FAMILY & PARENTING

Modern Couples Are Veering From Traditional Weddings, Holding More Personalized Ceremonies

by Angela Andaloro

Weddings are beautiful times of celebration. In the past, weddings were kind of standard. There weren’t as many options as couples have today.

Looking back, those weddings were a lot of fun, but they all seem to blend together stylistically. Today’s couples are looking for something a little different.

A new study released by leading wedding planning and registry resource The Knot revealed all the latest trends in its 2019 Real Weddings Study. The study was based on feedback from more than 25,000 couples married in 2019. It found that couples are now looking to plan more personalized weddings that celebrate blending cultures, values, and unique lifestyles.

Among the many fascinating facts that this study offers is that the average amount of time a couple is engaged has increased. Engagements now last an average of 15 months, up from 14 months in 2018. That added time allows couples to incorporate details that reflect their beliefs and celebrate their differences.

The wedding industry has changed quite a bit in recent decades. Weddings were once a pretty standard affair, but today’s couples are putting customization first. The Knot’s 2019 Real Weddings Study, based on feedback from more than 25,000 couples married in 2019, finds that couples are planning more personalized weddings than ever before.

“Engaged couples today are highly focused on ensuring every element of their wedding is not only representative of who they are, but also their values and beliefs. Many are even taking their celebration a step further and using it as a form of activism,” said Kristen Maxwell Cooper, editor in chief of The Knot.

“In other words, they’re looking for ways that their wedding can make a positive impact on the world, whether that’s supporting a local industry, minimizing their carbon footprint or hiring a like-minded vendor team who upholds similar values as they do.”

With nearly half of all couples (51%) marrying people of different backgrounds, couples are looking to incorporate and merge their individual backgrounds on their special day. For some, that means incorporating religious or cultural elements into their ceremony. For others, it’s expressed in wearing culturally significant attire or incorporating family heirlooms into their look.

A lot of aspects of tradition are still observed by couples today, of course. Over 90% of couples still have the first dance. Another 82% of couples still enjoy a cake-cutting ceremony. Tradition isn’t being shoved to the side but rather balanced with elements that make their wedding day a true reflection of their relationship.

Sustainability is one factor that couples have taken into consideration. From hand-me-down items to locally sourced products, couples are looking for weddings that don’t feel wasteful. Some are even forgoing physical invites and RSVP cards in lieu of digital ones that reduce carbon footprints.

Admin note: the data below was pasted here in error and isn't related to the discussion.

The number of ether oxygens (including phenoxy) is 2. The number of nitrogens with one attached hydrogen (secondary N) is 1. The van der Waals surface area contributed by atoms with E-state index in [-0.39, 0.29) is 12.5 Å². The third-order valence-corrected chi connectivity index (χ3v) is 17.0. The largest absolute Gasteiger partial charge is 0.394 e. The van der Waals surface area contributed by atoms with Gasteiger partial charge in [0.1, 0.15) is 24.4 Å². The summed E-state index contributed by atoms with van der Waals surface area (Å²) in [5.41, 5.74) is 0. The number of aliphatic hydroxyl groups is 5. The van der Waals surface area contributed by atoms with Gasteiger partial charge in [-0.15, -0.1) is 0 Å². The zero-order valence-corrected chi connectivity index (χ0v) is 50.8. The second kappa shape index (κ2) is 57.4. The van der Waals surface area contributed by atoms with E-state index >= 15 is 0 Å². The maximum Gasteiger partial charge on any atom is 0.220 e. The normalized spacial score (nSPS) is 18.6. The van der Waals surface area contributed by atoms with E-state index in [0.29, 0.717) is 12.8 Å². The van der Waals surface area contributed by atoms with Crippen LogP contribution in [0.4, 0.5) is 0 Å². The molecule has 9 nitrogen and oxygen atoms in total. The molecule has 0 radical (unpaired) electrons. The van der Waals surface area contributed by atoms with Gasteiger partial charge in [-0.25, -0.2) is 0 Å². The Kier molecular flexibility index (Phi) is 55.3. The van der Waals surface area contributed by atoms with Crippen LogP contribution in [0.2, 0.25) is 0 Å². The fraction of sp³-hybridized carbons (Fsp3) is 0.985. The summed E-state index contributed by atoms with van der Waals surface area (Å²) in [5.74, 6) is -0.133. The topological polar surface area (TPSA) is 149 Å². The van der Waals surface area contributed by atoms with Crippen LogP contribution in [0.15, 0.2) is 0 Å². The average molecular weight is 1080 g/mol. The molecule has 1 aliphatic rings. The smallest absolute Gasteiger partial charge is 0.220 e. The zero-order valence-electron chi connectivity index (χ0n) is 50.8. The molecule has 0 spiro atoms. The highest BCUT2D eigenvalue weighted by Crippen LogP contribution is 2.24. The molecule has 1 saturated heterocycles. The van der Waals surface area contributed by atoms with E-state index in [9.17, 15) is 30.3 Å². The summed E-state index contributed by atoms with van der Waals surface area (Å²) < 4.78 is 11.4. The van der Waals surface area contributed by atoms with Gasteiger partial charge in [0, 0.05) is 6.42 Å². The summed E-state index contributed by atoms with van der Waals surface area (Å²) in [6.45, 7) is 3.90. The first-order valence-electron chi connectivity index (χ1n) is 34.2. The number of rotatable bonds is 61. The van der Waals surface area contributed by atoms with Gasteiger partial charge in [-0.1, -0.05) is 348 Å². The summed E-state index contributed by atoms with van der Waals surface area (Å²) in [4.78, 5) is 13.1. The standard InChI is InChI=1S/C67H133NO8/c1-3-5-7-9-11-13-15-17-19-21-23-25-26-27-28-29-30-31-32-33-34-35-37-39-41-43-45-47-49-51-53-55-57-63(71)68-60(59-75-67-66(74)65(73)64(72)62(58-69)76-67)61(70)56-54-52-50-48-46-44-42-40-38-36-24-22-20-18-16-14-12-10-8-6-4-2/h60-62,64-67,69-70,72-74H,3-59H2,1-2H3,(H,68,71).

Giving back is also important to many couples. Many couples who don’t feel the need to accumulate more stuff are opting for charity registries benefiting causes close to their hearts. Others decide to make charitable donations in lieu of giving out favors at the end of the night.

When it comes to registries, a majority of couples (82%) still go the traditional retail route. Cash registries are on the rise, going from 20% to 30% utilization from 2018 to 2019. With cash registries, couples, many of whom live together before getting married, can ask guests to contribute to experiences or honeymoon expenses instead.

Couples are also looking to make sure that their guests have just as much fun as they’re having. In fact, 72% believe that it’s a top priority. They’re accomplishing that in a variety of ways, from providing entertainment options like photo booths and games to serving late-night snacks for when the party goes into the wee hours of the morning.

The second most important aspect of the big day for engaged couples during the planning process is budget. The average wedding cost in 2019 was $33,900, including the engagement ring, ceremony, and reception. That number is consistent with 2018, although couples are more intentional in what areas they’re spending money on.

The budget consciousness comes from the fact that couples are footing the bill for over half of the expenses, on average. They’re paying attention to where that money goes. If a couple considers themselves music enthusiasts, for example, they might be more willing to splurge on a top-tier DJ or live band than they would be on decor.

One of the most fascinating details in The Knot’s report is how the prices of weddings vary from state to state. Unsurprisingly, the majority of the most expensive states to get married in are in the northeastern US. The most expensive state to get married in is New Jersey, with wedding costs averaging $53,400.

Illinois makes a surprising appearance in the top 10 as the seventh most expensive state to get married in. Wedding costs in Illinois average $39,700. The only West Coast appearance in the top 10 is California, coming in at No. 8, with the same average cost as Illinois.

The 10 least expensive states to get married in are largely spread out through the Midwest. Utah is the least expensive, with an average cost of $19,700. Indiana is the highest priced of the least expensive states, with an average cost of $22,800.

These exciting new trends make the wedding experience even more entertaining for both couples and guests. Guests who shuffle to wedding after wedding during wedding season can know they won’t ever have the same experience twice. Couples can feel confident that their special day is a unique celebration of two individuals merging their backgrounds, beliefs, and traditions with their loved ones by their sides.